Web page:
Universal Short Title Catalogue

The Universal Short Title Catalogue (USTC) focuses on all books published from the invention of printing in Europe through to the end of sixteenth century (Universal Short Title Catalogue Project, n.d.). It works with other projects, such as the Iberian Book Project (Centre for the History of the Media, University College Dublin, 2010).

Pollard & Redgrave's Short Title Catalogue

In 1927, A Short-title Catalogue of Books Printed in England, Scotland, and Ireland, and of English Books Printed Abroad, 1475-1640 was published. Compiled by Alfred William Pollard, Gilbert Richard Redgrave, and others, it represents an attempt to list major works in English published from the 1400s through to 1640 (Queen’s University Library, 2006a).

Wing's Short Title Catalogue

Short-title Catalogue of Books Printed in England, Scotland, Ireland, Wales, and British America and of English Books Printed in Other Countries 1641-1700 was first published in 1945, and represents a continuation of the Pollard & Redgrave's catalogue. Donald Goddard Wing was the primary editor, unlike with the previous work which had multiple contributors (Queen’s University Library, 2006b). Wing started work in 1934 with the books available in the Yale University Library (where he was a librarian). The third volume was published in 1951 (Sammons, 1994).

English Short Title Catalogue

The English Short Title Catalogue (ESTC) started out as the Eighteenth Century Short Title Catalogue (Edwards, 2008), and is a large database listing material (over 470,000 items) published from 1473 to 1800 (“English Short-Title Catalog,” 2010; Kefford, n.d.). It started as a project to produce a machine readable union catalogue of printed material from English countries for 1701-1800 (Edwards, 2008). A team started work in 1977 at the British Library focusing on the Library's holdings, and an American team started work in 1979. This catalogue represents the holdings of over 2000 libraries (Edwards, 2011). The catalogue was available via BLAISE3 (from 1980) and the RLIN4 system (from 1981), was published in microfilm (1983) and CD-ROM (1996, 1999 & 2003) (Edwards, 2008), and was finally open to the general public on the WWW from 2006 (Tabor, 2007, p. 367). The scope of the project was changed in 1987 from merely eighteenth century works, to include all works published since the start of printing in Britain in 1472 (Edwards, 2008).

The ESTC is a joint effort by many libraries from around the world (“English Short-Title Catalog,” 2010) and incorporates and continues the previous two short title catalogues by Pollard & Redgrave, and by Wing, (McKitterick, 2005, p. 178; Tabor, 2007, p. 367,385). The ESTC has significant errors, and is a continual work in progress (Anonymous, 1999; Tabor, 2007).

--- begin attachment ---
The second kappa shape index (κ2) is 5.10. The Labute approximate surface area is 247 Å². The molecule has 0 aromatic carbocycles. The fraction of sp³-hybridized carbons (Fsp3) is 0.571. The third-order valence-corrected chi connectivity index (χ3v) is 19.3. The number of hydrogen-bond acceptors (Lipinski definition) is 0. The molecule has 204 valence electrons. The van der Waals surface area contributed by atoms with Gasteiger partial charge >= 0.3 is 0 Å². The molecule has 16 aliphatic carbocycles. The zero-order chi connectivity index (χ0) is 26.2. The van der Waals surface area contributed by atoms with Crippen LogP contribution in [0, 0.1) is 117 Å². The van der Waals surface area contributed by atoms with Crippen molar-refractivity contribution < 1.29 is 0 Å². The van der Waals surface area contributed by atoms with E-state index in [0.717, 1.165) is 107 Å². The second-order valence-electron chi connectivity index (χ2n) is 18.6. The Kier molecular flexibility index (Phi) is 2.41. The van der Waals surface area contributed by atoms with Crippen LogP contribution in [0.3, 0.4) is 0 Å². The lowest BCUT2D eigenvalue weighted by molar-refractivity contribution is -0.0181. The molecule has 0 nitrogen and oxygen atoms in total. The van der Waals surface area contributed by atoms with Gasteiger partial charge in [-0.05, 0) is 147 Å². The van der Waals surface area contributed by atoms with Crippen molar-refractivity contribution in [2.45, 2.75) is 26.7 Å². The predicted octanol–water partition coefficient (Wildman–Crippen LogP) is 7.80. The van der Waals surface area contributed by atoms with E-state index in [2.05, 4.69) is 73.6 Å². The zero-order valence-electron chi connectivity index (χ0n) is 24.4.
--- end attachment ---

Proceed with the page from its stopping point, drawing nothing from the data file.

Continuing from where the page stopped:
Early English Books Online and Eighteenth Century Collections Online

Early English Books Online (EEBO) and Eighteenth Century Collections Online (ECCO) are collections of digitised books and other material. They are not full catalogues, and are more limited in their textual descriptions than the ESTC (Tabor, 2007).

EEBO (from ProQuest) is built upon both Pollard & Redgrave's and Wing's short title catalogues and other collections. It contains electronic versions of microfilmed text of most of the books and material listed (McMullin, 2002; ProQuest, n.d.). EEBO does deviate from these original sources though (McMullin, 2002, p. 224).

ECCO (from Gale) is derived from the ESTC, and includes images (from the Primary Source Microfilm's Eighteenth Century microfilm collection) for the approximately 150 000 items (LaGuardia, 2004).

Other resources

Being a brief account, this essay can in no way include all attempts at a universal catalogue or bibliography (whether truly universal, or restricted in some fashion, such as to “early” books or books in one language or another). Howard-Hill (2008) gives a good introduction to various historical attempts (though broadly ignoring the ESTC and the two previous short title catalogues discussed above, as their stories are relatively familiar (2008, pp. 202–203)). The Japanese National Diet Library (2004) also provides a quick overview of previous incunabula catalogues.